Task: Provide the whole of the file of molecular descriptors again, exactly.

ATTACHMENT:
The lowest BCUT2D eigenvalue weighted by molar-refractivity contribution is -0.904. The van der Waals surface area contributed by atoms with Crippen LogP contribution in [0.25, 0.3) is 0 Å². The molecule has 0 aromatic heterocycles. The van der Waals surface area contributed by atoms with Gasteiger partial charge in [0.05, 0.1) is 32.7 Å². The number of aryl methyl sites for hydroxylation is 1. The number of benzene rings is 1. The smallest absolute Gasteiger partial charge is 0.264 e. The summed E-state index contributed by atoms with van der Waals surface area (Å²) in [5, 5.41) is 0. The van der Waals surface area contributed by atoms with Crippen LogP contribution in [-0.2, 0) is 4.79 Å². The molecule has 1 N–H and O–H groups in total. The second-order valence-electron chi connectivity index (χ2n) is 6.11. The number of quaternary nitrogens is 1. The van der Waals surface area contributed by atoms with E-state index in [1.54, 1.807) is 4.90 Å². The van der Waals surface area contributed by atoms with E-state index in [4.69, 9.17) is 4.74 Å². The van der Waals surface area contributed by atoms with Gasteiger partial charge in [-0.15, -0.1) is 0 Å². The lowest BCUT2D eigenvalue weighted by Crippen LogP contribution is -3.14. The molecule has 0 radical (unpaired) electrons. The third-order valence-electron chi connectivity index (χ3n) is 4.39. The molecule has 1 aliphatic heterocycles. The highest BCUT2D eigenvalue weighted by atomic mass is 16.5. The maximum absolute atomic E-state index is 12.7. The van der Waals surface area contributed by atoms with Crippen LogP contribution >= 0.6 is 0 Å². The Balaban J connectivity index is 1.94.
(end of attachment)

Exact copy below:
The lowest BCUT2D eigenvalue weighted by molar-refractivity contribution is -0.904. The van der Waals surface area contributed by atoms with Crippen LogP contribution in [0.25, 0.3) is 0 Å². The molecule has 0 aromatic heterocycles. The van der Waals surface area contributed by atoms with Gasteiger partial charge in [0.05, 0.1) is 32.7 Å². The number of aryl methyl sites for hydroxylation is 1. The number of benzene rings is 1. The smallest absolute Gasteiger partial charge is 0.264 e. The summed E-state index contributed by atoms with van der Waals surface area (Å²) in [5, 5.41) is 0. The van der Waals surface area contributed by atoms with Crippen LogP contribution in [-0.2, 0) is 4.79 Å². The molecule has 1 N–H and O–H groups in total. The second-order valence-electron chi connectivity index (χ2n) is 6.11. The number of quaternary nitrogens is 1. The van der Waals surface area contributed by atoms with E-state index in [1.54, 1.807) is 4.90 Å². The van der Waals surface area contributed by atoms with E-state index in [4.69, 9.17) is 4.74 Å². The van der Waals surface area contributed by atoms with Gasteiger partial charge in [-0.15, -0.1) is 0 Å². The lowest BCUT2D eigenvalue weighted by Crippen LogP contribution is -3.14. The molecule has 0 radical (unpaired) electrons. The third-order valence-electron chi connectivity index (χ3n) is 4.39. The molecule has 1 aliphatic heterocycles. The highest BCUT2D eigenvalue weighted by atomic mass is 16.5. The maximum absolute atomic E-state index is 12.7. The van der Waals surface area contributed by atoms with Crippen LogP contribution >= 0.6 is 0 Å². The Balaban J connectivity index is 1.94.